Secretary-General Ban Ki-moon told members of the U.S. Congress Friday that the United Nations is committed to helping Haiti overcome a cholera epidemic even though it is refusing to pay compensation to victims who blame U.N. peacekeepers for starting the outbreak.
Health officials say more than 657,000 people have fallen ill and more than 8,000 people have died from cholera since it was likely introduced to Haiti by U.N. troops from Nepal in 2010. More than 30,000 people have fallen ill and 440 have died in the neighboring Dominican Republic.
Ban was responding to a May 30 letter from U.S. Rep. Maxine Waters, a California Democrat, and 18 other Congressional "friends of the people of Haiti" who expressed concern at the U.N.'s rejection of the claims by 5,000 cholera victims and their families.
The lawmakers urged the U.N. to take responsibility for introducing cholera into Haiti and take the lead in funding the Hispaniola Initiative, which requires $2.2 billion for Haiti and $70 million for the Dominican Republic over the next 10 years to improve access to clean water, develop sanitation infrastructure, and address the cholera epidemic.
"We are dismayed that the United Nations has committed only $23.5 million for this initiative," the members of Congress said.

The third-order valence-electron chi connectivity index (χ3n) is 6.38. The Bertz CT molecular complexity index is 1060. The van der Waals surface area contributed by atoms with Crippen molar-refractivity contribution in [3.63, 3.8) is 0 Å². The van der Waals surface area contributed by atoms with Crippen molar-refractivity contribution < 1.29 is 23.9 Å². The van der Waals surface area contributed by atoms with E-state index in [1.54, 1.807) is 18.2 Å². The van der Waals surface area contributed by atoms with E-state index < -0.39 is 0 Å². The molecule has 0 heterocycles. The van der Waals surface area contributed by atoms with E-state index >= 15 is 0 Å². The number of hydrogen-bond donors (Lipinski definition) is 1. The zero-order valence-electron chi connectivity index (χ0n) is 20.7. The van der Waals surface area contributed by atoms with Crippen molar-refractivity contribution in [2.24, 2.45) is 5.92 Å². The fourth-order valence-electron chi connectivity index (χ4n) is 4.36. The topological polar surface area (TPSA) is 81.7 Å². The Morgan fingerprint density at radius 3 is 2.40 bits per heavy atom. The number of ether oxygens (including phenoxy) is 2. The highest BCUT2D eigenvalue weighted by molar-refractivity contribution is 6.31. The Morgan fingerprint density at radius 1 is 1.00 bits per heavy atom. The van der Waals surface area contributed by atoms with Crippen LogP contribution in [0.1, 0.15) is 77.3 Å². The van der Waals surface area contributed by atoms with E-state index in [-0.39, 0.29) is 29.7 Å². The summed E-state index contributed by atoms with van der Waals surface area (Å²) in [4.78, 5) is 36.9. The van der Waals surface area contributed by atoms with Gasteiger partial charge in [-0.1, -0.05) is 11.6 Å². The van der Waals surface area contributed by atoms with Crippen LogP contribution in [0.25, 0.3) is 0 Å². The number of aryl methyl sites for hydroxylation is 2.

Ban sent separate letters to the 19 lawmakers outlining measures the United Nations has taken and supported, saying it has devoted more than $140 million to cholera treatment and prevention activities since 2010.
"These efforts have helped to decrease the rate of new infection by 90 percent since the outbreak began," he said. "The mortality rate has been brought down to around 1 percent. Still, further progress must be made."
He did not address the issue of responsibility for the epidemic, and he reiterated that the U.N. rejected the compensation claim in February on grounds that the world body has legal immunity from such lawsuits.
"I would like to assure you that the legal decision does not in any way diminish my personal commitment, and that of the United Nations, to do all we can to help the people of Haiti overcome the cholera epidemic," Ban said. "Achieving this goal will not be easy, but it is possible."
The secretary-general agreed with the lawmakers that funding is "far from sufficient" and expressed concern that "the austere fiscal climate" could affect new financial commitments from U.N. member states to combat cholera.